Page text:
(May 2008) Senators were voting on legislation to extend the renewable production tax credit (PTC) as this issue of Fortnightly went to press. But with federal tax support for...
Taming the Wind
Modern approaches to system operations and forecasting make the most of variable energy sources.
integrate wind up to even 30 percent of your supply—if you have the right tools to give you a reasonable knowledge of what’s going to happen.”
Forecasting also helps reduce windpower costs. Armed with knowledge about wind resources on a forward basis, portfolio managers will better understand changing conditions in the power market. This helps minimize the amount of capacity and energy utilities need to buy to pick up the slack when the wind dies down. “To the degree we can forecast output from wind turbines, the more valuable that output becomes,” Ahlstrom says. “And the easier it is to integrate, the less costly it is.”
In locations where wind turbines begin generating a large share of the power supply, variability becomes an increasingly important issue—and a dilemma. Utilities need windpower’s climate-friendly energy, but as the power system becomes more reliant on windpower, its variability will bring greater reliability concerns.
The primary and most effective way to address the issue is for system operators to manage variable energy supplies the same way they manage variable load—by dispatching different resources to keep the system stable. “The power system can do this most efficiently as an integrated pool with a system operator at the controls, balancing needs up and down,” Gramlich says. “The dichotomy between base load and peaking isn’t appropriate anymore.”
Historically, demand-side resources have been a fairly limited tool in the system-operator’s kit, so they’ve relied on dispatchable power plants to satisfy peak demand. But this is changing with trends toward a smart grid and more active and aggressive load-management practices.
The idea of matching demand to available supply, rather than the reverse, has emerged as an actual product in electricity markets. And service providers are finding new ways to provide that product. For example, Site Controls, an energy management company based in Austin, Texas, has demonstrated the ability to ramp up and down commercial and industrial load in concert with wind availability.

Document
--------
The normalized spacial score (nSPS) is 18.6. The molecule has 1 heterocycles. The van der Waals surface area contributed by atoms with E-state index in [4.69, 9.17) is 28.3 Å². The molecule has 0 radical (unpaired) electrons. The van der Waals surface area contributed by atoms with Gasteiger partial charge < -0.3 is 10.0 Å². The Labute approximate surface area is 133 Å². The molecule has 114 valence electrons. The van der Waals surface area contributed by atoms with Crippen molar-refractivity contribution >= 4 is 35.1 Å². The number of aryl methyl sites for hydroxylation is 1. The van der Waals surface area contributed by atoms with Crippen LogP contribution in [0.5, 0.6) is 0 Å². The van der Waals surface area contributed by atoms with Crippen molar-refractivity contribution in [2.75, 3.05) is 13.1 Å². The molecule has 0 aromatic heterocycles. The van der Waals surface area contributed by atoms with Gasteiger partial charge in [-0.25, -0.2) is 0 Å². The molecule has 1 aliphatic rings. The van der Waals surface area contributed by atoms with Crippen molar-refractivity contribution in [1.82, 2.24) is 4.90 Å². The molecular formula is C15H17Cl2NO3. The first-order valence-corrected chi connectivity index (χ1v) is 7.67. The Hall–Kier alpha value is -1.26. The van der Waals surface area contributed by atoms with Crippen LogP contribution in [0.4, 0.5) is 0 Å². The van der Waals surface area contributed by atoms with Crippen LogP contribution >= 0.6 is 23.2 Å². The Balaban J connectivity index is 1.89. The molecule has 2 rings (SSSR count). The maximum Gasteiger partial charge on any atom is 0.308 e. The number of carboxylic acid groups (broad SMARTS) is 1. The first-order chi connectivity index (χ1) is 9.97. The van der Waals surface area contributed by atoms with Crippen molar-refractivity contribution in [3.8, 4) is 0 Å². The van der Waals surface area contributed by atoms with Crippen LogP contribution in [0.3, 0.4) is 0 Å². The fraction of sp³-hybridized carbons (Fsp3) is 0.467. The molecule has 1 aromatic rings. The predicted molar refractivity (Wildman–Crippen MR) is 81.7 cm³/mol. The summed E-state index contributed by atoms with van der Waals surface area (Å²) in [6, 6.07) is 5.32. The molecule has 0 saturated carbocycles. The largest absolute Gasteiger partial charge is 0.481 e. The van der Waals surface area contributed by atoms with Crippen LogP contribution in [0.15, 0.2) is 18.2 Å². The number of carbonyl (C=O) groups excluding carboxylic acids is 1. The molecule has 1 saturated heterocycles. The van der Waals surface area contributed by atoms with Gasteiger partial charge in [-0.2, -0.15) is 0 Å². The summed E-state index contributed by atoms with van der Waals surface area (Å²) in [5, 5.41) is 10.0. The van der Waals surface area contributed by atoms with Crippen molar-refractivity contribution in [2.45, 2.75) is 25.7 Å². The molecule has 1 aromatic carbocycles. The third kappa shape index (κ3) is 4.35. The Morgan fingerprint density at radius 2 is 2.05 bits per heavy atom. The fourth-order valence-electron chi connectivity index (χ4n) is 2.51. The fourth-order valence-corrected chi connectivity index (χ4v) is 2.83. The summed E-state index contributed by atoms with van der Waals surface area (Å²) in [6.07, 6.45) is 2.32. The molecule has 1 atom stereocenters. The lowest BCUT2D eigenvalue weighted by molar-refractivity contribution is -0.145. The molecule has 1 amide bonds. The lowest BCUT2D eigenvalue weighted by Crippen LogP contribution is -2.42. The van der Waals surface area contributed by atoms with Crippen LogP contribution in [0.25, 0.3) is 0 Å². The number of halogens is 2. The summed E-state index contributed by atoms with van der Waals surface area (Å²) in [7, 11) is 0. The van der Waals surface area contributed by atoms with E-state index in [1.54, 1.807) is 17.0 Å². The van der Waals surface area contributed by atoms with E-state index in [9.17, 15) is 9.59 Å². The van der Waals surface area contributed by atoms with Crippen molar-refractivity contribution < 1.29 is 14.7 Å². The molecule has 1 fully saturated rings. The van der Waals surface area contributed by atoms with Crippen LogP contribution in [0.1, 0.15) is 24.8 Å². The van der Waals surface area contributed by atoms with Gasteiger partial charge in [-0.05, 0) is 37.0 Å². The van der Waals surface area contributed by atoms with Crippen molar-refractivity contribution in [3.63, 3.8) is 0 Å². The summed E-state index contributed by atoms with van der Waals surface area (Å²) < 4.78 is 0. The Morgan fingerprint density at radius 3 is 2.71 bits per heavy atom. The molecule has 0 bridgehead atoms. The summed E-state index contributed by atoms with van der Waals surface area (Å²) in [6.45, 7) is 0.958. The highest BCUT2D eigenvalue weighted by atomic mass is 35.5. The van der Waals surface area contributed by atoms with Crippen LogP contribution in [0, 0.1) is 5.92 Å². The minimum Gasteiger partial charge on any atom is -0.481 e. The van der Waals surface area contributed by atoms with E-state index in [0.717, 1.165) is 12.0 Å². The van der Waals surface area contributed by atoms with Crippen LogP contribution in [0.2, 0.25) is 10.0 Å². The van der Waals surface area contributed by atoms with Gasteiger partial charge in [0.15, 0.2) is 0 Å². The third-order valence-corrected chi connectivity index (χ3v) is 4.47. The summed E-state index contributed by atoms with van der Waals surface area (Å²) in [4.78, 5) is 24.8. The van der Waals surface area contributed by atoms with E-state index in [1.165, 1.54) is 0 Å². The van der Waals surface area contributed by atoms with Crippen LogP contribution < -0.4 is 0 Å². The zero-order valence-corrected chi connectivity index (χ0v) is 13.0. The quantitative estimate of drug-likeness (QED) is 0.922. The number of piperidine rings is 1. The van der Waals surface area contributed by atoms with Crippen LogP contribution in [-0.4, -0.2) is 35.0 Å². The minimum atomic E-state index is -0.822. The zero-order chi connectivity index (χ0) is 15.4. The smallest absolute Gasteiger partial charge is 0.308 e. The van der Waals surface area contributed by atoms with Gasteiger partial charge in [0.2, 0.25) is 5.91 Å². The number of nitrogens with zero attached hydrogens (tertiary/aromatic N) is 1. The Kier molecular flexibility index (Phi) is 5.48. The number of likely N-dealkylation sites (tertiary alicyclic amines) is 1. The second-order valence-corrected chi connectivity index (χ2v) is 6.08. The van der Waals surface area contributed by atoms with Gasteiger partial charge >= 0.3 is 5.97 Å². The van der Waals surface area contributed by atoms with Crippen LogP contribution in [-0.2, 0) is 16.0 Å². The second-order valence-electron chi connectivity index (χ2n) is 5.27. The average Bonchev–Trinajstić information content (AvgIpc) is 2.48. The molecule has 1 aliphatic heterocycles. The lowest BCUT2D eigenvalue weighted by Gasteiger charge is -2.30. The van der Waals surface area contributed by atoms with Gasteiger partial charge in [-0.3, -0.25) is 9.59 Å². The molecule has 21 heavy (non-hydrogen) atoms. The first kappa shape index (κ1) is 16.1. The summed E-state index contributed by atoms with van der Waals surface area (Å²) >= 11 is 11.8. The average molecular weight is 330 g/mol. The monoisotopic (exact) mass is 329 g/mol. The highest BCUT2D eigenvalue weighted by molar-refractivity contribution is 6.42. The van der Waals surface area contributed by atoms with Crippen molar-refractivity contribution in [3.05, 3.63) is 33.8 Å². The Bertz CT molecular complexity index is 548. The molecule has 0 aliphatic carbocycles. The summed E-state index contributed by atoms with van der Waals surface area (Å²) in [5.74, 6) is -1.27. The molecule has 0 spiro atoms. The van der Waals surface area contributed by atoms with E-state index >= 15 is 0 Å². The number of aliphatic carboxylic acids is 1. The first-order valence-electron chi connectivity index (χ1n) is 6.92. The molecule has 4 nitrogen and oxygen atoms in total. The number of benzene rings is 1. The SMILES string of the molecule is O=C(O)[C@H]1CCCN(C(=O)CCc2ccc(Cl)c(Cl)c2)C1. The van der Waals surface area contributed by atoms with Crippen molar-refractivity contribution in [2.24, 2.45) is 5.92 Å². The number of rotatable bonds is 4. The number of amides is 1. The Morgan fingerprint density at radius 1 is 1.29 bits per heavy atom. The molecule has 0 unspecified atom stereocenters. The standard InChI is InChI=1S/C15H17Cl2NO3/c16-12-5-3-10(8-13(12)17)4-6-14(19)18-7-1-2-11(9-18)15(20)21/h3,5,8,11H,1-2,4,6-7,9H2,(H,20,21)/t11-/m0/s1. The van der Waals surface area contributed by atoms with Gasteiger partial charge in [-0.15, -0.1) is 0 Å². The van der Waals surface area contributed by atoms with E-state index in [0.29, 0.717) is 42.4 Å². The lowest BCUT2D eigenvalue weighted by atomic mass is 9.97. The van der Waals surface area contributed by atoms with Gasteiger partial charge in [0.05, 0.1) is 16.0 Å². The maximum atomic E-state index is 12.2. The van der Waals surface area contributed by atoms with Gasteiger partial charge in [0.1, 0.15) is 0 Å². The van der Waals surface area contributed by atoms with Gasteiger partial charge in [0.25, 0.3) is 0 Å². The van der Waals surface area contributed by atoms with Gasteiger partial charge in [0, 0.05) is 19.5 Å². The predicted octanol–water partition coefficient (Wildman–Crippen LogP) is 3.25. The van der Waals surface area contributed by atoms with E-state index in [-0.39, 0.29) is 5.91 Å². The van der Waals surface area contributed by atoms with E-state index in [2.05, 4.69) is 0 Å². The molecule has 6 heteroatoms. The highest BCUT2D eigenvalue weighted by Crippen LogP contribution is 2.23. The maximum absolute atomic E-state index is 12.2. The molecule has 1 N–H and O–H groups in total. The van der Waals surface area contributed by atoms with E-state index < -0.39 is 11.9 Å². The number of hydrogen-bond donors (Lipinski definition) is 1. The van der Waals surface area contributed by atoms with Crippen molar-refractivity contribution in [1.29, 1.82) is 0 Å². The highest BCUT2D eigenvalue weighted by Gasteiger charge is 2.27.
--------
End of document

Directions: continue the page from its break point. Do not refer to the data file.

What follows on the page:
“We’ve used off-peak energy from wind farms from 2 a.m. to 6 a.m. to pre-cool a bunch of retail facilities, effectively absorbing that energy when there was nowhere else to put it,” says Chris Hickman, president of the energy services division of Site Controls. “If demand-side management can act as both a ‘call’ option and a ‘put’ option in the market, we can balance renewables and make them a solution instead of a problem.”
Further, by managing resources across a large and diverse pool, system operators can reduce the effect of wind’s variability. Some studies suggest an interconnected grid can count on much greater than 10 percent of wind capacity, if system operators manage the output of several facilities together rather than separately. “While wind speed could be calm at a given location, it will be non-calm elsewhere in the aggregate array,” stated the authors of a recent Stanford University research study. “An average of 33 percent and a maximum of 47 percent of yearly averaged wind power from interconnected farms can be used as reliable, baseload electric power.” 2
In small systems that can’t fill in